Health Hotline Magazine | April 2023
three and 20 times more waste than all of the people in the U.S., with no sewage treatment required. This waste contains pathogens and antibiotics that can contaminate water supplies and high levels of phosphorous and nitrogen that lead to destructive algae blooms in local waterways, while the fumes and particulate matter increase the rates of asthma, bronchitis, and other respiratory illnesses among workers and people who live nearby. And while the Environmental Protection Agency (EPA) is supposed to regulate CAFOs under the CleanWater Act, it has admitted that “…unlike many other point source industries, the EPA does not have facility specific information for all CAFOs in the United States.” In an effort to shed some light on the lack of information, the National Resources Defense Council (NRDC) filed requests for EPA records under the Freedom of Information Act to see exactly what information federal regulators had on existing CAFOs. What they found was alarming: While the EPA estimated in 2012 that there were 17,329 CAFOs operating in the U.S., there was data (including information on the size, type, location, and pollution control measures) on only 7,595 of them. When it came to information on waste management, the NRDC found information for only 5.6 percent of the EPA’s estimated number of CAFOs. Even more alarming is that after the EPA released records to the NRDC, industry interests filed a lawsuit to prohibit the EPA from releasing information in response to future Freedom of Information Act requests. In 2017, the EPA signed a settlement agreement with industry groups “severely limiting the scope of any future information releases.” In addition to oligarch level of control and lack of oversight, CAFOs are a leading cause of antibiotic-resistant pathogens. Animals raised in unhealthy, cramped environments are susceptible to disease outbreaks, so they are regularly dosed with low levels of antibiotics in an effort to keep disease at bay; this prophylactic, sub-therapeutic use causes bacteria to evolve to become resistant to common antibiotics used in human medicine. CAFOs are also inherently linked to the over-production of genetically modified commodity crops like corn and soy, which require massive amounts of pesticides and fertilizers. A report released in 2022 by the Center for Biological Diversity and World Animal Protection revealed that more than 235 million pounds of herbicides and insecticides were used on corn and soybeans grown to feed animals in CAFOs in 2018 (the most recent year for which data was available). And finally, we can all agree that animals raised in this way live abysmal lives. This way of producing food isn’t just unsustainable, it is degenerative.
A Better Future with Regenerative Agriculture A recent national survey of registered voters conducted by Johns Hopkins found that there “was significant concern with the negative health and environmental impacts caused by CAFOs, as well as support for greater government oversight.” We want better—for the animals, for the environment, for farmworkers, and for our health. The answer lies in regenerative agriculture, which views the system as an interconnected whole—the soil, water, air, animals, people, and community. Animal and land relationships are a foundational philosophy of regenerative agriculture— when farm animals are returned to the land, they build healthy and resilient soil, which is capable of capturing CO2, removing it from the atmosphere, and improving water retention, critical in the face of climate disasters like drought and flooding. It eliminates the need for synthetic pesticides and fertilizers. And because animal health and welfare are prioritized, it also reduces the use of antibiotics by eliminating the subtherapeutic use of them, using them only if an animal is ill and actually needs them. The benefits are bountiful and include ecological benefits, economic benefits, and health benefits for farmworkers and local communities. THIS is the future of food, for a healthy planet and healthy people. Make eating a revolutionary act. Choose your meat, dairy, eggs, vegetables, fruits, and other foods carefully. Eat consciously. Eat like a regenivore. For references email email@example.com Editor’s note: While the focus of this article is on animal products, they are but one part of the picture. It is also crucially important to support organic and regenerative practices when it comes to fruits, vegetables, and other plant foods. For a deeper dive into regenerative agriculture and what it means to “eat like a regenivore,” check out “Introducing Regenivore” on page 54.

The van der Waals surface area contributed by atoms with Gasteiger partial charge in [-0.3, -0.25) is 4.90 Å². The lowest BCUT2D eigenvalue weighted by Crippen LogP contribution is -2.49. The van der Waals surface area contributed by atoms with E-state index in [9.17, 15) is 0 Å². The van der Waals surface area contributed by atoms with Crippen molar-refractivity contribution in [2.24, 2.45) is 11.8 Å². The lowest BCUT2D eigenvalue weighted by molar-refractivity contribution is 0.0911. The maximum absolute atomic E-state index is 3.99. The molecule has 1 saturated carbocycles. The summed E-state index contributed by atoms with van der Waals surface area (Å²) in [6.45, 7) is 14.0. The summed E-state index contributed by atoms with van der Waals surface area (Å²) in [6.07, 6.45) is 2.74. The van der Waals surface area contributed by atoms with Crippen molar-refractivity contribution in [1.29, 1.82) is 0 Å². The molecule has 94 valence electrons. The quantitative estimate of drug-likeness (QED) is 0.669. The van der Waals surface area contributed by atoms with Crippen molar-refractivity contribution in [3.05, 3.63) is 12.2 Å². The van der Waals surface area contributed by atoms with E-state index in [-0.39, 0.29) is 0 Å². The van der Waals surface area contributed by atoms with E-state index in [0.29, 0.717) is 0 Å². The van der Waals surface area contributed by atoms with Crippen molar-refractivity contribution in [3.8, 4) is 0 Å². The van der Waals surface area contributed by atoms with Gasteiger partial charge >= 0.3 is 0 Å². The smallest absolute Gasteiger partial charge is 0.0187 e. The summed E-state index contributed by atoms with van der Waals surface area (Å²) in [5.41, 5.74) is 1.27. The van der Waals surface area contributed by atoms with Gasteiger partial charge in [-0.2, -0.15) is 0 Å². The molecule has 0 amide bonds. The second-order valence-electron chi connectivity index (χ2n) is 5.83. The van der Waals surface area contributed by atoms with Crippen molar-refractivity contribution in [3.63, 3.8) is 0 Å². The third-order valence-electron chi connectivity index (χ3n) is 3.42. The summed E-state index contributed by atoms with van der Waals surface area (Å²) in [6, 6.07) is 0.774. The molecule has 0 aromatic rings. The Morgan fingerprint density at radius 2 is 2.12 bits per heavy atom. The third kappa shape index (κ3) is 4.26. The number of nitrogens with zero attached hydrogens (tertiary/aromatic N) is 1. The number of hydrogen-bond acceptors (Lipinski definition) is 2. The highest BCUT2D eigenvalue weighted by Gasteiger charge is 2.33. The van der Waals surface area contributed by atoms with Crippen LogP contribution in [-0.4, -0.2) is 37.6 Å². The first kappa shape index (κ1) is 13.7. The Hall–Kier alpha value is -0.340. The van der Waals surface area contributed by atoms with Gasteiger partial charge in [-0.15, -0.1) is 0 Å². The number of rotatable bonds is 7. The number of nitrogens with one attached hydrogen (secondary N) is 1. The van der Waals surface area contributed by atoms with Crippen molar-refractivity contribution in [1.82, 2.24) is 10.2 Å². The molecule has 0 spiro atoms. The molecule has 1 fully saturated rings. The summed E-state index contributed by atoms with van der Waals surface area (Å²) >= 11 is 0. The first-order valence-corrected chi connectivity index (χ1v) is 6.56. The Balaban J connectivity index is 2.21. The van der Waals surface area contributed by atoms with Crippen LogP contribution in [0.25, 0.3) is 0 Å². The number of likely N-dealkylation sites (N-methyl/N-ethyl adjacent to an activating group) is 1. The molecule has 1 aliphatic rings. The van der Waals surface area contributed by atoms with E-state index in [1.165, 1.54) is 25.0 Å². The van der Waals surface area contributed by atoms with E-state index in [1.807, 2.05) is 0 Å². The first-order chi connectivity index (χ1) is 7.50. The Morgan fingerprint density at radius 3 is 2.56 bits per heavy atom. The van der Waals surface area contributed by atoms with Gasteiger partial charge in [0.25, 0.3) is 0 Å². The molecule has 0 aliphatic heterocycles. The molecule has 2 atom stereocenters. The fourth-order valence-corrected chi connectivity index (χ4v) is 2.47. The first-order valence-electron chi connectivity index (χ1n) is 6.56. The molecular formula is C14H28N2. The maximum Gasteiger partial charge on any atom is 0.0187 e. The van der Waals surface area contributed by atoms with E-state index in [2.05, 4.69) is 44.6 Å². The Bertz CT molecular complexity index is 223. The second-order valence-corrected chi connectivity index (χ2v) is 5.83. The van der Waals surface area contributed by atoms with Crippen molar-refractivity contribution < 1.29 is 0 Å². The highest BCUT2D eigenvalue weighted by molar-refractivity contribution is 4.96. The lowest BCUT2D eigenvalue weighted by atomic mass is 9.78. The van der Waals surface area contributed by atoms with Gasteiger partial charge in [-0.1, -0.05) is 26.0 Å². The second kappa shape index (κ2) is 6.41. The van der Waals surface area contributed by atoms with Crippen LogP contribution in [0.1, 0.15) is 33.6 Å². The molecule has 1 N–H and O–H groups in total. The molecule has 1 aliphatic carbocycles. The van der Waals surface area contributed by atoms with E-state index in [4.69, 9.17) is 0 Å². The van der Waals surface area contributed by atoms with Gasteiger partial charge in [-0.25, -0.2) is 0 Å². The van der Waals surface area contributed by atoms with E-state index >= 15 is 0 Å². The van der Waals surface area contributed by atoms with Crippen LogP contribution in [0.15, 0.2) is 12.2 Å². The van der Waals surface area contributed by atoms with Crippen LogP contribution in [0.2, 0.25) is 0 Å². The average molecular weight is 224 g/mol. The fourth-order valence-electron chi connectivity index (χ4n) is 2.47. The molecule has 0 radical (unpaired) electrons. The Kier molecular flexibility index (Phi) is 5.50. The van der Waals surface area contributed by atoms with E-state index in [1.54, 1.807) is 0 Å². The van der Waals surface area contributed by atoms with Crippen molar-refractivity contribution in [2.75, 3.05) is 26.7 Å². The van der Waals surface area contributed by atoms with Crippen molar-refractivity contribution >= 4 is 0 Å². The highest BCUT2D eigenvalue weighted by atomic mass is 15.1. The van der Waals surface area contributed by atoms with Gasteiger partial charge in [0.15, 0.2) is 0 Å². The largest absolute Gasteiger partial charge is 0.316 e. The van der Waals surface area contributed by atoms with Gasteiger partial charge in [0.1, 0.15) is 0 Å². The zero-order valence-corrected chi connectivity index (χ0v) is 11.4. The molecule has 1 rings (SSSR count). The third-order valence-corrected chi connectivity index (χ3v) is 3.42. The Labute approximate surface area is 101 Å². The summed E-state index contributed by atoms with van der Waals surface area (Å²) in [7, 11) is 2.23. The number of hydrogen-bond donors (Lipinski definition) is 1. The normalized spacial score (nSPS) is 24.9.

Terms and conditions apply. See page 2 for details. *These statements have not been evaluated by the Food and Drug Administration. This product is not intended to diagnose, treat, cure or prevent any disease. * t t t t l t t r i i tr ti . i r t i t i t t i , tr t, r r r t i .
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